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Thursday, January 25, 2007

Idaho ranks #47 in urban mass transit

CFED, formerly the Corporation for Enterprise Development, has released its 2007 Development Report Card for the states. Idaho ranks favorably in many areas, including energy costs, patents issued, and charitable giving. But we are near the bottom of the barrel in other areas including - no surprise here - urban mass transit, for which we rank a dismal #47.

During 2004, the last year measured, Idaho's mass transit systems traveled 1.27 miles per every Idahoan for the entire year. Contrast that with Washington state, which ranked 3rd in the nation with 20.43 miles per capita, and Utah, which ranked 12th with 12.25. New York was tops with 35.81 miles traveled per capita. See the rest of the rankings here.

CFED includes mass transit in its listing of infrastructure resources, noting "The extent of mass transit availability is an important measure of workforce mobility and overall transportation capacity."

6 comments:

wolf21m said...

As a transit user, this doesn't surprise me at all. I will come back to one of my core themes in blogging and commenting on transit - funding. You will note that Mississippi is one of the three states ranking below Idaho. Idaho and Mississippi are in that unique group of only 4 states that provide no state funding for transit and limit local option funding for transit.

Julie in Boise said...

No surprise here, either.

What are the other two states in that no-funding hall of shame?

Bikeboy said...

By nature, we tend to be selfish. We always tend to ask, "What's in it for me?" The vast majority of the population, have demonstrated an unwillingness to ride the bus. (ALL of them have what they feel are valid reasons not to ride.) So, they tend not to see any benefit in funding the bus, since they don't ride the bus. (And legislators, who want to get reelected, are "representing" those sentiments, down in the Hallowed Halls.)

The proponents of public (and publically-funded) transportation need to convince the general population AND the legislators that everybody benefits from an efficient system. If buses are running at capacity, that represents a significant number of single-occupant vehicles that are home in the garage. (Most people see near-empty buses and it's hard to catch the vision. I don't blame 'em. Which puts us back to the "chicken and egg" conundrum.)

I take great encouragement by looking at what's going on along the Wasatch Front (Ogden / SLC / Orem-Provo.) Those folks are likely the only ones more politically-conservative than Idaho folks... and they are doing some seriously-good things, in public transit.

We need leaders with a little backbone, who will direct us away from the "Los Angeles Traffic Model." Because that's surely where we're currently headed.

It won't come overnight... it'll take years to change hearts and minds. But I hope the Legislature will at least give us the chance to vote a local-option. That would be a start. The folks in Meridian would be an easier sell than the folks in Weippe, or Malad City.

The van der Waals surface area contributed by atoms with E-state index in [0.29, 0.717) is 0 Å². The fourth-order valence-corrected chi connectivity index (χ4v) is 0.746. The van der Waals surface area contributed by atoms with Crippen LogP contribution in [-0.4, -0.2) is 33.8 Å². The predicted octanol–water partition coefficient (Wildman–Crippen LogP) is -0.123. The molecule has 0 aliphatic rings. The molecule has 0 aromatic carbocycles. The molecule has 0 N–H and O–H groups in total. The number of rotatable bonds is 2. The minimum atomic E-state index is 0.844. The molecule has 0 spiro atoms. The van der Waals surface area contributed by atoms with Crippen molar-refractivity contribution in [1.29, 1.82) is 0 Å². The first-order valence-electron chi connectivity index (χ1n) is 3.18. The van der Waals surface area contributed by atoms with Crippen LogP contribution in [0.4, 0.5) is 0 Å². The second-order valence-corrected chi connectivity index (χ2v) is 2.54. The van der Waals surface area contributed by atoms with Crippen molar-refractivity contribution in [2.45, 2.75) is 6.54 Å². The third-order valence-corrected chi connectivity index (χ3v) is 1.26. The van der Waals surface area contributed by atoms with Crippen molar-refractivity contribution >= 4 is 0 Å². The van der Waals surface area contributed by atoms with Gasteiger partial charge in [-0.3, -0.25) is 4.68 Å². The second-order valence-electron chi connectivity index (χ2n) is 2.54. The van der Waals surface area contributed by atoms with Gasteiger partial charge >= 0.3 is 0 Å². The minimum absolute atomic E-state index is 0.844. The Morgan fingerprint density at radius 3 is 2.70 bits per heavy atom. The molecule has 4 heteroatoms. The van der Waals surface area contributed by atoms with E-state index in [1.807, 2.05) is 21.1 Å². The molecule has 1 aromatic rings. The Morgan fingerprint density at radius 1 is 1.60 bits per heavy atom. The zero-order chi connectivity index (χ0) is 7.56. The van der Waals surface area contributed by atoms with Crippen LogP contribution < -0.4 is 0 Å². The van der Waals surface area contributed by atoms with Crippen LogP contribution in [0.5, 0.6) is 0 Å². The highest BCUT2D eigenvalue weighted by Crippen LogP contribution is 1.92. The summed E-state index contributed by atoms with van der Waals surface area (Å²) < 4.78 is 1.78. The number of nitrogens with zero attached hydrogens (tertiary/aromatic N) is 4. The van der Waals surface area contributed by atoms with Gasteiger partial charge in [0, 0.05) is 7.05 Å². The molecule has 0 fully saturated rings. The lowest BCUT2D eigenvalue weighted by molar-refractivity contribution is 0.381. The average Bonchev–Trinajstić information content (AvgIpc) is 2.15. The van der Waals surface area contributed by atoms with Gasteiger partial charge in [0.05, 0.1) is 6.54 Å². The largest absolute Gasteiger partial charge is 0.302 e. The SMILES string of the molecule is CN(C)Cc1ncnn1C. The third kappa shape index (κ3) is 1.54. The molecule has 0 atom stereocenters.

bikeboy
http://bikenazi.blogspot.com

wolf21m said...

Interestingly enough the other two states are Alaska and Hawaii which both placed well in the list. I am guessing here, but those two states have a small number of very large cities relative to their overall population. Those cities may choose to fund public transit out of their general funds and keep most of the system in the city. If they invested enough this would cause their metrics to rise. VRT is funded today from the voluntary donations of the cities from their general funds. The amount each city contributes changes year to year. Last year there was a huge uproar when Garden City refused to pay. VRT was planning to boycott passengers in Garden City. I don't know how it was untimately resolved, but I am glad it was.

Anonymous said...

To Julie in Boise...Alabama's one of those states you're asking about, mass transit here is absolutely atrocious, especially in our largest city and my home of record, Birmingham, buses here are primitive, obsolete and substandard, breaking down constantly, there's no mutual regional cooperation to speak of like that of Charlotte and closer to where you are, Denver, and our pathetic legislators hide behind some weak constitutional amendment prohibiting the state department of transportation from mass transit fund provision, dealing only with roads, which are below standard themselves, and although for years there has been public outcry for them to rewrite this document to change that transit item, they simply refuse to address it...If you think your mass transit system's an embarrassment, I challenge you to spend a week in Birmingham, AL., trying to get around town on their abyssmal transit system, when you get back home, the first thing you'll do is bend down and kiss the ground in relief of being far, far away from here.

Julie Fanselow said...

Birmingham, I feel your pain. I have not been to your city, but it sounds like Alabama - like Idaho - does not make transit any sort of priority at all and in fact is willfully working to keep it substandard.

But do you have buses that run after 6 p.m.? More than once an hour in the middle of the day? How about on Sundays? Do you have service to your suburbs?

If you can answer "yes" to any of these questions, Birmingham is better off than Boise!